Josh Mandel speaking at High Street Baptist Church. (photo by Nick Evans)
Culture wars dominated Republican U.S. Senate candidate Josh Mandel’s parting message to voters. He cut a swath through the state last weekend, visiting churches in Dayton, Toledo, Columbus and Cincinnati alongside his highest profile supporter, Sen. Ted Cruz, R-TX.
On the campaign trail, on debate stages and on tv ads, Mandel has returned to a three-part formula that sums up his political program: Pro-God, Pro-Gun, Pro-Trump. Curiously, those last two were no-shows in his campaign’s benediction to voters in Columbus. Mandel didn’t bring up guns or the Second Amendment once as he addressed a crowd of more than 100 at High Street Baptist Church Saturday evening. Less curiously perhaps, he’s been talking a lot less about Donald Trump since the former president endorsed J.D. Vance.
Mandel made up for their absence by leaning heavily into the latest issues to inflame the conservative base.
“Boys are boys and girls are girls,” got the biggest applause of the evening, until he co-opted part of Martin Luther King’s “I have a dream” speech to deride critical race theory. But the response to both paled in comparison to a measure Mandel, as a U.S. Senator, would have nothing to do with.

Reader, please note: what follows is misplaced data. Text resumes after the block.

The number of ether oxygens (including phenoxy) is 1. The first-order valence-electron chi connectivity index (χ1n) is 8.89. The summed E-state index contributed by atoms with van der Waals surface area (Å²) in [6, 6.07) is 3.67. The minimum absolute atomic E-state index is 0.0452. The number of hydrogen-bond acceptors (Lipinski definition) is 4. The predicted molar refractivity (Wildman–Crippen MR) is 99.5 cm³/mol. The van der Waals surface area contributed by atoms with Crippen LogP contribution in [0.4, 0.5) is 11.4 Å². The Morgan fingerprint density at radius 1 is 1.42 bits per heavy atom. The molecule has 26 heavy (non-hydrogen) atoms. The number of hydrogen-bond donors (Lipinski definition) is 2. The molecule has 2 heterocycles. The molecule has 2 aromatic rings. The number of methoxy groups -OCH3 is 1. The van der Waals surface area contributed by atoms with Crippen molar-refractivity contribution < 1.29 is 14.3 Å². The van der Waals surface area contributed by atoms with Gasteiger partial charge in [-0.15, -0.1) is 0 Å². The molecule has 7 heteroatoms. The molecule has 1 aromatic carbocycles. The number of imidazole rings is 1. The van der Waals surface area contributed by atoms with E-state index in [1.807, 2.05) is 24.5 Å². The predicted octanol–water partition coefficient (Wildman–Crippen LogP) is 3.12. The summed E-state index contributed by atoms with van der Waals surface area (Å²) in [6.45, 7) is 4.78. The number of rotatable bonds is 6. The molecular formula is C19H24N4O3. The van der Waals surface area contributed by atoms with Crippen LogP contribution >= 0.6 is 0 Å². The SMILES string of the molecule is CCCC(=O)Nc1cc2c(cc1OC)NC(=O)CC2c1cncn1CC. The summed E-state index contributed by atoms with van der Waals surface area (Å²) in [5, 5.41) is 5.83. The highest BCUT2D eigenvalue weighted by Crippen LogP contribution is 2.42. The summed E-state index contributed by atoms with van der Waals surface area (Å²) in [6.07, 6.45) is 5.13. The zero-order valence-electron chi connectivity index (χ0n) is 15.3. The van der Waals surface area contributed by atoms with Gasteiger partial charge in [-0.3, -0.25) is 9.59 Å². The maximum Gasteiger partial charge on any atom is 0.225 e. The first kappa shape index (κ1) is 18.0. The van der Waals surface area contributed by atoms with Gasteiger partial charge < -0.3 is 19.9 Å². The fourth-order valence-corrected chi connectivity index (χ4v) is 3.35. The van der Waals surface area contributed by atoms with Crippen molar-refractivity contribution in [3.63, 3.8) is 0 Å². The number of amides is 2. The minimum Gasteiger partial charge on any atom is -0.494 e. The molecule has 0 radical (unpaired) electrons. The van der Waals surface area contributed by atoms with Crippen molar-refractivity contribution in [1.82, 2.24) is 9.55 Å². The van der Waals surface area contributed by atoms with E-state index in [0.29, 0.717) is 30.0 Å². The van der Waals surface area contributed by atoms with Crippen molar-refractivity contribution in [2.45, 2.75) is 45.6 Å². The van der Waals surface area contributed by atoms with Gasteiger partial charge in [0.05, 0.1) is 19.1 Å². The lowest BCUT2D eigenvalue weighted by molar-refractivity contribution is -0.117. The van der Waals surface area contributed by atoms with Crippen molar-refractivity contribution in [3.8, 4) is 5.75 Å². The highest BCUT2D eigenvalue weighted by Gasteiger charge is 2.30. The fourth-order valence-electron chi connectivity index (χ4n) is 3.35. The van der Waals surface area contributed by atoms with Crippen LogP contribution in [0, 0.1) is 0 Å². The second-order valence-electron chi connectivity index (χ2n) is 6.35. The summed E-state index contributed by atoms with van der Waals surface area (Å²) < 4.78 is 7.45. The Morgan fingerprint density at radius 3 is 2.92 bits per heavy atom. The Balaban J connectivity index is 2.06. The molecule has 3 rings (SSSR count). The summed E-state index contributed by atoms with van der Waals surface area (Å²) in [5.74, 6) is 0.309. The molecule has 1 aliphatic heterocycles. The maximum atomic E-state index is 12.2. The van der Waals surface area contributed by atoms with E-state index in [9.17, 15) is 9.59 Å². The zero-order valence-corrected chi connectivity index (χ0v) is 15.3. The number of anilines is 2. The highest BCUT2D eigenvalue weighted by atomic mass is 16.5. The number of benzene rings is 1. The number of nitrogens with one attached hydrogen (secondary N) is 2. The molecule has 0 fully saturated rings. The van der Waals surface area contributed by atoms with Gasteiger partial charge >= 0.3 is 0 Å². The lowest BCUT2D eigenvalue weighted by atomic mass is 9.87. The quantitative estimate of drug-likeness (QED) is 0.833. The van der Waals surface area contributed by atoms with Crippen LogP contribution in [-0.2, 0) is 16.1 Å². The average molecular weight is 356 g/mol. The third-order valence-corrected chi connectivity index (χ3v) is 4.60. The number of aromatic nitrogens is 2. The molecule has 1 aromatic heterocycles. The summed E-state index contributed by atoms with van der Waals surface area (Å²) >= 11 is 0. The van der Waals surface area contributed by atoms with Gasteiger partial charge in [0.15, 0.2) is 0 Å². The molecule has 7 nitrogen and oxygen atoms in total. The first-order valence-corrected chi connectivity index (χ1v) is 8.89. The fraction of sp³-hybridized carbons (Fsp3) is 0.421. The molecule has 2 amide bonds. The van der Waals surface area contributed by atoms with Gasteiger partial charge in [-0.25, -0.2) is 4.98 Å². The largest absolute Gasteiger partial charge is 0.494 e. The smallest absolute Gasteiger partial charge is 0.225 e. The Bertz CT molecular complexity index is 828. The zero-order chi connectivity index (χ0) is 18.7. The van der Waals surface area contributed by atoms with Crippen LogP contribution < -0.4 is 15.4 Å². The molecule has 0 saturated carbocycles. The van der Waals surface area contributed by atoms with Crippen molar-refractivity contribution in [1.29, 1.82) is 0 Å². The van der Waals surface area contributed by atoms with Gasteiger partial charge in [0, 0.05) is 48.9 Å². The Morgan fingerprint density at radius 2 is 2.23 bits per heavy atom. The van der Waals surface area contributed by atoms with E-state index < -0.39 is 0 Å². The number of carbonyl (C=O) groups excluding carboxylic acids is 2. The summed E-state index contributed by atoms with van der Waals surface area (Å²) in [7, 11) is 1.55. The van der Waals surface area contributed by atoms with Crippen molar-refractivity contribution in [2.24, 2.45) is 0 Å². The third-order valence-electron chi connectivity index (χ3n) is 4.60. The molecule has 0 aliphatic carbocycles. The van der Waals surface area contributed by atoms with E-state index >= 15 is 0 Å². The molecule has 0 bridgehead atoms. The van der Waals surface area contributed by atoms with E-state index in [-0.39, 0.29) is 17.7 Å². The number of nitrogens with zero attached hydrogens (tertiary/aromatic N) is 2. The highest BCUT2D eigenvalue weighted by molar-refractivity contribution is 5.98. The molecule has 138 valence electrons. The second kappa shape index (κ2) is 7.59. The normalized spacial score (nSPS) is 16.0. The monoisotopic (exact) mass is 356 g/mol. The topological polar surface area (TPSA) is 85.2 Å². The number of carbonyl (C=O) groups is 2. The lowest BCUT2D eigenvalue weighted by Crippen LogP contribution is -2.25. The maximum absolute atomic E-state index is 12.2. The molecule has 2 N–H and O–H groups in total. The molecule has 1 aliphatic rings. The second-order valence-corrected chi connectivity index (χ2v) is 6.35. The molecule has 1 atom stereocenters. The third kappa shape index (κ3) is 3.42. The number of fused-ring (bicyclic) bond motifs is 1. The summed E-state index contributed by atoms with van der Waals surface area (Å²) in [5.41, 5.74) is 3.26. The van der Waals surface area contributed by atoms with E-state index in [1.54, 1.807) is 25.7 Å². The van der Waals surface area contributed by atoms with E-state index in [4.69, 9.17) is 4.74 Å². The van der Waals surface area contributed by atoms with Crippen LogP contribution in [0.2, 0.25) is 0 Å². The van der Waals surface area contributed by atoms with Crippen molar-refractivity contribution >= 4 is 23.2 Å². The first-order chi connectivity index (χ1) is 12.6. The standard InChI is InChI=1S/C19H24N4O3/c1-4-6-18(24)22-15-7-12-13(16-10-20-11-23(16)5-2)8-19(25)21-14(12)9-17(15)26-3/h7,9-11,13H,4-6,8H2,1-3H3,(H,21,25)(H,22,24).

“Let me tell you what the backpack bill is,” Mandel told the crowd. “This is a bill that says moms and dads, you should have the choice where your kids go to school and if you want to take your kids to a religious school, you should be able to take your tax dollars, put them in your kids backpack, and they should follow your kid to school.”
As it happens, the church where Mandel was speaking runs a Christian Academy for pre-K to 12th grade students.
Mandel also returned to the argument, largely absent since the early days of his campaign, that there’s no separation between church and state, because that phrase doesn’t appear explicitly in the Constitution. Courts, however, have repeatedly interpreted the First Amendment’s establishment clause to draw a bright line between church and state. Mandel raised the issue after the pastor got up on stage to endorse him. He teased that someone would probably call the ACLU, and argued that no church has ever lost its tax exempt status for political activity.